Video titled: Video 16.1

Transcript Area

Chapter sixteen on misrepresentation is like chapter fifteen, quite a long chapter. So again, I thought it might be helpful just to provide a sort of diagram to map out the structure of the analysis. And so first, what we're looking for is a representation. So, the claims of misrepresentation, you have to show that there's been a misrepresentation. Which is a statement of fact or law which is false. And that misrepresentation, that representation has to have been relied upon. And if the defendant has relied upon a claim as misrepresentation that will give you an actionable claim, prima facie,there is a misrepresentation claim here. And then you think about what the consequence of that might be. Well, it might lead to one party being able to rescind the contract. So being able to effectively wipe out the contract and put the parties back to their original positions. And, rescission is available for any misrepresentation claim.Prima facierescission is available whenever misrepresentation has been established. But you have to also consider that there are bars to rescission. In particular, that you might not be able to put the parties back into their original positions. You might not be able to achieve what's known as restitution in integrum. Well, one party might have affirmed the contract, so chosen not to rescind the contract, but to keep it alive, keep it on foot, and then they can't go back on that decision. There might be third parties who have acquired rights in the subject matter of the contract, and those third parties should be protected. So, it wouldn't be equitable to grant rescission. And arguably perhaps lapse of time might bar a rescission. For a long time, that's been thought to be orthodoxy, but the court of appeal has recently doubted that. And then you come on to damages as a potential remedy. So, at common law, you would only get damages for misrepresentation if you could establish the tort of deceit. So, if you could establish a forge of misrepresentation, or perhaps in the tort of negligence, post Hedley, Byrne, and Heller. Where you wouldn't get damages at common law for entirely innocent misrepresentation. But now the major aspect, when you're thinking about damages, is under the 1967Act, and in particular under Section 2 (1), which is very generous to the claimants because the measure of damages awarded is the fraudulent measure of damages, the tort of deceit measure of damages. Even though the misrepresentation might not  have been fraudulent at all. And to escape the scope of Section 2 (1) the defendant has to show they had reasonable grounds to believe, and did believe up to the time the representation was made, that the facts represented were true. That was the time the contract was made, sorry, that the facts represented were true. So, Section 2 (1) is a tough provision, which is very generous in awarding damages to a claimant. But damages might also be available under Section 2 (2). In which case the damages are available in lieu of rescission. But their damages will be much less extensive. And you also have to consider Section two, subsection four of the 1967Act, which takes you to the consumer protection from unfair trading regulations, 2008. So, the scope of this is clearly narrower, you have to fall within the scope of the consumer protection regulations, but that also offers different remedies. Which may mean that you couldn't get damages under Section 2 (1), for example. So, damages aren't always going to be available, but they might be available. But then, I mean, it's not exactly when you want to consider this, but I think the final thing you might want to consider is whether or not there's a term excluding liability. So, there might be a term that excludes liability for misrepresentation. And that means you've got to consider the scope and the substance of Section 3 of the 1967Act, if you're looking at contracts between commercial parties, and if you're looking at contracts in the consumer context of the 2015 Act. So again, there's lots of detail within the law of misrepresentation, which is why it's quite a long chapter in the book. But I think these are the main things to think about, and the principle flow of your analysis when looking at misrepresentation claims.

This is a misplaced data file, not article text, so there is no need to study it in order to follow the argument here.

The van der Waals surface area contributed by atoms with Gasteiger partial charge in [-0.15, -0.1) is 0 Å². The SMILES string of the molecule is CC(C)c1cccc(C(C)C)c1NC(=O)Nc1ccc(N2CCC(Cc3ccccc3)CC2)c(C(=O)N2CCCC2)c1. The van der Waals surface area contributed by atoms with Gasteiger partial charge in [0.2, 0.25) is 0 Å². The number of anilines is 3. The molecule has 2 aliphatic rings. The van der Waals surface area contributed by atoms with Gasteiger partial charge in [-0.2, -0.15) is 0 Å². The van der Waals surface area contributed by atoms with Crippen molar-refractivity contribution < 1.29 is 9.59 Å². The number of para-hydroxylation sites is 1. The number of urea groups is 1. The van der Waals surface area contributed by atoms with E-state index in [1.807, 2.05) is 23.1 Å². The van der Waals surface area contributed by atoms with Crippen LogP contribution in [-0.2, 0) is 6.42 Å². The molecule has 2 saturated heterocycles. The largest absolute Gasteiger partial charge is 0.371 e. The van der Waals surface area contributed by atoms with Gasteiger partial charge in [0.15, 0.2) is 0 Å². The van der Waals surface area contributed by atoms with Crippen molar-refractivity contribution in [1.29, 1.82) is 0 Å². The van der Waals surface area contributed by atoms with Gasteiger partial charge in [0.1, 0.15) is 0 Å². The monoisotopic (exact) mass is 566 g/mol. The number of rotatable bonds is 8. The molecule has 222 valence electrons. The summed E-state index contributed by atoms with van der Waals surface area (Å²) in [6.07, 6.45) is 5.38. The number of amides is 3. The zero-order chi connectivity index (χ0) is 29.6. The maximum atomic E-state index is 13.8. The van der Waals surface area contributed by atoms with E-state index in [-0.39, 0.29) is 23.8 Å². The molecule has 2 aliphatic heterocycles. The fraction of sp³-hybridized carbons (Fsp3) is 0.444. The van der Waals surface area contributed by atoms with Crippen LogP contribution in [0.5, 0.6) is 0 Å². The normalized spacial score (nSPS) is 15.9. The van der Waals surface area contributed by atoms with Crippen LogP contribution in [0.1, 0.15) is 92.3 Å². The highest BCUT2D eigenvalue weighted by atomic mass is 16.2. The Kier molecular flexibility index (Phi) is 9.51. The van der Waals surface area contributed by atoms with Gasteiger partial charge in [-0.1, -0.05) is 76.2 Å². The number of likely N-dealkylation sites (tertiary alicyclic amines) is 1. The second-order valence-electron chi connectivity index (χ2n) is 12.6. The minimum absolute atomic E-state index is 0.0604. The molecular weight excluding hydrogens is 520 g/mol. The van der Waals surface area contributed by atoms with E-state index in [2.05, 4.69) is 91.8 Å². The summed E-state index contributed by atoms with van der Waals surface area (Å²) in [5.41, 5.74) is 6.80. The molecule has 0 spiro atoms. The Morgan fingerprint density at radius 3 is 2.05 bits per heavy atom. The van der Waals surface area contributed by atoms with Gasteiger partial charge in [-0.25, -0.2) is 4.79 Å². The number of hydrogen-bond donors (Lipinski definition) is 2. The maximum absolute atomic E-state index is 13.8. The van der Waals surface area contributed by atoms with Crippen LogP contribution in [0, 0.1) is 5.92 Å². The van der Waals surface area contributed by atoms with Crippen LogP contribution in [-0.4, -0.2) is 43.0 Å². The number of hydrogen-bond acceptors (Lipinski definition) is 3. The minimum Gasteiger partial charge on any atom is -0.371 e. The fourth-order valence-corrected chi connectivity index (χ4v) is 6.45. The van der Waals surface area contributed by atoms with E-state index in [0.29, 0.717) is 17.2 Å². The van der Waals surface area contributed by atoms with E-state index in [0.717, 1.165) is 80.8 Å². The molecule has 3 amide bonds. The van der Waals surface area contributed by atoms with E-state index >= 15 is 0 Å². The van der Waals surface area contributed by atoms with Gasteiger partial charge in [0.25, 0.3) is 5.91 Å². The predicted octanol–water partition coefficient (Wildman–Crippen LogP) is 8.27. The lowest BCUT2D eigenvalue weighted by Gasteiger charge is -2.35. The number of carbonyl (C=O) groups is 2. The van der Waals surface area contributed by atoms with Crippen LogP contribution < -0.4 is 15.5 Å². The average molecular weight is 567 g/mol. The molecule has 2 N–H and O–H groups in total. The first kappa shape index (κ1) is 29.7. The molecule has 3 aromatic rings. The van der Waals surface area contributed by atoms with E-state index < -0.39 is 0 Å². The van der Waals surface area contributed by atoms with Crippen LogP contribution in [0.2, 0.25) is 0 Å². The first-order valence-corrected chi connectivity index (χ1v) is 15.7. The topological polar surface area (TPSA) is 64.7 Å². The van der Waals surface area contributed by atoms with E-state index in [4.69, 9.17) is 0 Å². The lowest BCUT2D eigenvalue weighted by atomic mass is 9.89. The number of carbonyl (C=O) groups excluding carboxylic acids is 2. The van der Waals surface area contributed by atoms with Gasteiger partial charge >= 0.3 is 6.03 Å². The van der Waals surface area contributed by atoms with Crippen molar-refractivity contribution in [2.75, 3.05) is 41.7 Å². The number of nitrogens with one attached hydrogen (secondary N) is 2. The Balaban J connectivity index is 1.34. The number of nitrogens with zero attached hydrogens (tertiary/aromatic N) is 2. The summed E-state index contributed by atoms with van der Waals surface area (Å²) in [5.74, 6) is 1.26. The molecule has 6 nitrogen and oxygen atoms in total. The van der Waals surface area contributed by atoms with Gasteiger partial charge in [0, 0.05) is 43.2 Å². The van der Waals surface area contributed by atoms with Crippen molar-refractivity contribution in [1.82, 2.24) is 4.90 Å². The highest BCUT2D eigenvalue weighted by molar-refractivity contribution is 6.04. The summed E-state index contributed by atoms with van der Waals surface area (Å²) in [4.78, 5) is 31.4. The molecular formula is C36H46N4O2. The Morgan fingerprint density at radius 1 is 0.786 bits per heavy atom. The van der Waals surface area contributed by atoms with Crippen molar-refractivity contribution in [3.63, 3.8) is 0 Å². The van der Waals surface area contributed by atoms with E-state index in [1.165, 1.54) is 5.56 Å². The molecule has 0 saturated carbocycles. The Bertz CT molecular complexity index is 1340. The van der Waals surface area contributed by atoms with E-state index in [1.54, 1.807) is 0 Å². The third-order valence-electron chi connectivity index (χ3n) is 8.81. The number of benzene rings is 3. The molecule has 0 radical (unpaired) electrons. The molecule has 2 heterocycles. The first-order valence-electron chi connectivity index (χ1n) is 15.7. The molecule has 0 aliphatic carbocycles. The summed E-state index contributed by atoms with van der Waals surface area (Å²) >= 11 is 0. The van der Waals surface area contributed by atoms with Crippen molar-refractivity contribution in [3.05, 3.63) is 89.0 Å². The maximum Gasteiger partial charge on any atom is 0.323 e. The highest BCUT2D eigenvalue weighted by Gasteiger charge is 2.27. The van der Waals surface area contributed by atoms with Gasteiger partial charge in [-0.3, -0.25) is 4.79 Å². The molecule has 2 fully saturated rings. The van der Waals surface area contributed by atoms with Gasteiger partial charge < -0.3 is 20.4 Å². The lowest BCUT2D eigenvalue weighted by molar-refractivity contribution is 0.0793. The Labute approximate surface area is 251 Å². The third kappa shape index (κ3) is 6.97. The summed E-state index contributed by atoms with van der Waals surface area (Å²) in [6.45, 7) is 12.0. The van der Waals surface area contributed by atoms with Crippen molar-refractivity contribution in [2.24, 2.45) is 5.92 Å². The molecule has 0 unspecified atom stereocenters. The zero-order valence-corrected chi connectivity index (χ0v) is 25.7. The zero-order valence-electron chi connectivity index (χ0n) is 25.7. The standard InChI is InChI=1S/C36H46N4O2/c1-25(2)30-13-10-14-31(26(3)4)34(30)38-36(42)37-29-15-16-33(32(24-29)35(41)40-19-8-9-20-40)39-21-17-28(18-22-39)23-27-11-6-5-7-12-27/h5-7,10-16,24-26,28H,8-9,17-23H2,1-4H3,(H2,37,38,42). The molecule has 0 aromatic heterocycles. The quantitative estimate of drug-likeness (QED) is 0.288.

Back to top